I am a mother of three teenagers. I have just listened to your book about emotionally immature parents. I have no doubts that both of my parents were emotionally immature- and so am I, though maybe to a lesser degree than my parents. The two oldest show few signs of being damaged but I'm pretty concerned for my 13 year old girl. I am very controlling when it comes to eating healthily, doing homework and exercising. Sometimes I do have some nice conversations with my daughter about the things she is interested in. But she turns her head away if I try to hug her or kiss her hair. She mostly replies to me in a very angry way when I politely ask her something. She defensively asks me what I want If I sit down on her bed or ask her to show me what she is watching on the computer, so that we can watch it together. Can I do more than try to show my interest in the things that occupy her? Do you have any advice on how I can help my children grow emotionally mature? Thanks a lot for having opened my eyes for the topic of emotional immaturity.
Trying to be a Good Mom
Dear Good Mom:
Good for you! People like you are changing families for the better. You have empathy for your child and are trying to have a closer relationship. Your heart is in the right place; now let’s consider some ideas that might smooth things out a bit.
Many children who are just emerging into adolescence feel the healthy urge to increase their autonomy and boundaries. This is a good sign! It means your daughter is trusting her gut instincts toward needing more personal space now that she is older and becoming her own person. In the safety of her relationship with you, she is practicing her ability to be effective in setting limits with unwanted touching or physical closeness. This is an important skill for a young person to have.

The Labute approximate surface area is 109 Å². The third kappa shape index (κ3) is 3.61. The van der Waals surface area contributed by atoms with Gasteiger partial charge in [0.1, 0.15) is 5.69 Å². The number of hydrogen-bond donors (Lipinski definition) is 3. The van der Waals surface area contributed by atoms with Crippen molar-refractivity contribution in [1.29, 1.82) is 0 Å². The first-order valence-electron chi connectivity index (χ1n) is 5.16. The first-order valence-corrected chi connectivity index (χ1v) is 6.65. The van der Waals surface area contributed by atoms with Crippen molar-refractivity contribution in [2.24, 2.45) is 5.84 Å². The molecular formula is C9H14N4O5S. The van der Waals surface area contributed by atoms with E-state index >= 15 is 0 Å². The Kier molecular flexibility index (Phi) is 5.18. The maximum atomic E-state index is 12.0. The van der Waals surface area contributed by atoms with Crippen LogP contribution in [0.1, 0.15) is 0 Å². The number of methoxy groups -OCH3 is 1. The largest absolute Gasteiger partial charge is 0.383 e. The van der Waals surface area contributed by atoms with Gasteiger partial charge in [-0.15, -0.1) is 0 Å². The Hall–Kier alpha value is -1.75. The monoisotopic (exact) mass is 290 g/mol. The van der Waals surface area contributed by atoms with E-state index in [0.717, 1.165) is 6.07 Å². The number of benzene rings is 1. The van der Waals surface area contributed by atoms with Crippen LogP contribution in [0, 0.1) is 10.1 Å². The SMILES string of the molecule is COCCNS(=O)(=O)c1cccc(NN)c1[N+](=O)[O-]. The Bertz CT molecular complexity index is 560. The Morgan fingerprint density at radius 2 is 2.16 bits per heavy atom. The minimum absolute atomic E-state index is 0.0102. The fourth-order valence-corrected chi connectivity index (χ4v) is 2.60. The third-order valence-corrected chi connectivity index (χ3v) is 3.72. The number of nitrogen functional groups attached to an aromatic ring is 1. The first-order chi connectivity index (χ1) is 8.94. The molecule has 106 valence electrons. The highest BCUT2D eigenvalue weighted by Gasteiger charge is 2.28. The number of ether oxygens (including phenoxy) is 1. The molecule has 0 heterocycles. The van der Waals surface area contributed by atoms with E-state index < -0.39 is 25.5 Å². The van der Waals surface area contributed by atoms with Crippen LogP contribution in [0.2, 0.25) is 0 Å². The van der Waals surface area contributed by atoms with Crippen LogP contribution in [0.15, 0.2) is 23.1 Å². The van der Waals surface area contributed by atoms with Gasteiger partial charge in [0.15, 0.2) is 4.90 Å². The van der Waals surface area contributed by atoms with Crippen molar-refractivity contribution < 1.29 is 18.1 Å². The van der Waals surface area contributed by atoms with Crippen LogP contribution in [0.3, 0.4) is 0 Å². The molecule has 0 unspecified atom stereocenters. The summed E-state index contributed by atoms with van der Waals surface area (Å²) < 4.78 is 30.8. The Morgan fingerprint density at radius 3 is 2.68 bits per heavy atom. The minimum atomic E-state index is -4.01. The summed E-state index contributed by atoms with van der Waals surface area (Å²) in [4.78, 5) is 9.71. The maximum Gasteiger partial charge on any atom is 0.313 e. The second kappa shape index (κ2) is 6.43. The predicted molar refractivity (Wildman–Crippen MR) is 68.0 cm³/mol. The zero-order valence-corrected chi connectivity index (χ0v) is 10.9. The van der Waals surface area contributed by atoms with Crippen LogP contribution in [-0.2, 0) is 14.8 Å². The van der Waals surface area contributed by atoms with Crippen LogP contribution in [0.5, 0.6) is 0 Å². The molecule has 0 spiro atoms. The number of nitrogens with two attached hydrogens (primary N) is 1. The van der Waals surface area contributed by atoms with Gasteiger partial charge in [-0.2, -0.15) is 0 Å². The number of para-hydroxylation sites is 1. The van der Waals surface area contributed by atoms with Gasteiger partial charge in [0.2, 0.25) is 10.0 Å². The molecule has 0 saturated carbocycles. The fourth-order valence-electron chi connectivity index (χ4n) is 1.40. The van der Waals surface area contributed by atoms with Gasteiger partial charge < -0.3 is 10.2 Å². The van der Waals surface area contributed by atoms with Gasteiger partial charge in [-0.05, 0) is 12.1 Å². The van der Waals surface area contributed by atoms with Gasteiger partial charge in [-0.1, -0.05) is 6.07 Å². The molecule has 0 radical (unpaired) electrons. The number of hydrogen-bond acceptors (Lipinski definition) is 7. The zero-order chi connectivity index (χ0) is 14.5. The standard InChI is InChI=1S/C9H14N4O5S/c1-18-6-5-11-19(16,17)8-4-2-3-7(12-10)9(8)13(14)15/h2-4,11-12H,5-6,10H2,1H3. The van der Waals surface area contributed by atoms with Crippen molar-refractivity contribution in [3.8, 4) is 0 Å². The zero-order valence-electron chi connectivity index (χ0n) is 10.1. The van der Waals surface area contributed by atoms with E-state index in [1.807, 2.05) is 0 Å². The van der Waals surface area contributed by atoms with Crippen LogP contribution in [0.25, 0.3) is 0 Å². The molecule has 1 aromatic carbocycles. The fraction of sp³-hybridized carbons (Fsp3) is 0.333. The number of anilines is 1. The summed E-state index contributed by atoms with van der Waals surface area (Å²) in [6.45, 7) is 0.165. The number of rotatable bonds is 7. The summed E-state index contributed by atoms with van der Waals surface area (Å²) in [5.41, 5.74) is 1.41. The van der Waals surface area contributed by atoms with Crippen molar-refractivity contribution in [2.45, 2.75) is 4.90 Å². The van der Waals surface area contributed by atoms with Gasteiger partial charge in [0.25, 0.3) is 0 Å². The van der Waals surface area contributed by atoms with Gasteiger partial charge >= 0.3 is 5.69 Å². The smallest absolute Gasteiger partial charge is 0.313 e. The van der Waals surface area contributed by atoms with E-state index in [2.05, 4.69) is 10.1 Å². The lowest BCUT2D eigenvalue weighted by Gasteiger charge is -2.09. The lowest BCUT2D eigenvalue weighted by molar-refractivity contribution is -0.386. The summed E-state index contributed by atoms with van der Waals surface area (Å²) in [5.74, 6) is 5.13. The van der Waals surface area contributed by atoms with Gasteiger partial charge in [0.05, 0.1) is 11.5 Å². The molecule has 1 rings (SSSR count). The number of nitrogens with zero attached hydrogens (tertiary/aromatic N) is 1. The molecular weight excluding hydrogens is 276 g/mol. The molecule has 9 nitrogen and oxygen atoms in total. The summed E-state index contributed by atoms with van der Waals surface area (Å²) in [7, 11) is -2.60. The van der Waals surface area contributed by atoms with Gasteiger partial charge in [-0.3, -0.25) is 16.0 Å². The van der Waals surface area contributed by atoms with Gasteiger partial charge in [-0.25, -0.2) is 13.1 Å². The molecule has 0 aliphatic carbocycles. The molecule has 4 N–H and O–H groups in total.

Perhaps you could help her learn to assert herself in a firm, yet not rejecting way. For instance, you could admire her assertion of personal space, but ask her to just tell you, “Mom, I need my space” when she feels that way. She may be sounding angry because she may fear that she won’t be heard or might feel guilty that she is making you feel bad. Your job as an emotionally mature parent is to hear her the first time she refuses (“Okay, I love you, bye”). Think of as her behavior as indirectly asking you if it’s all right for her to grow up and have her own personality. Her angry and rejecting manner suggest she fears that she might have to fight for her individuality and personal boundaries. She may not need physical affection or closeness as much as she needs to be seen as a teenager who needs some time and space to herself.
Being emotionally available is just as important in that age group as giving affection. Young teens tend to open up more when parents do the following: be emotionally available on the child’s schedule even when it’s inconvenient for the parent; listen empathically without giving advice unless asked; take everything they say completely seriously; stop doing what they’re doing when the child seems ready to talk; look at the child and give eye contact; don’t dismiss their ideas without discussion; validate their feelings as understandable; genuinely ask them for their opinion; show curiosity about their reasoning; and show affection when they seem receptive. In other words, parents who put themselves in their kids’ shoes show them the interest and respect that facilitates opening up. (For more ideas, try the book, How to Really Love Your Teenager, by Ross Campbell. Although the book is written from a Christian perspective, its wisdom transcends any orientation.) Best of luck to you!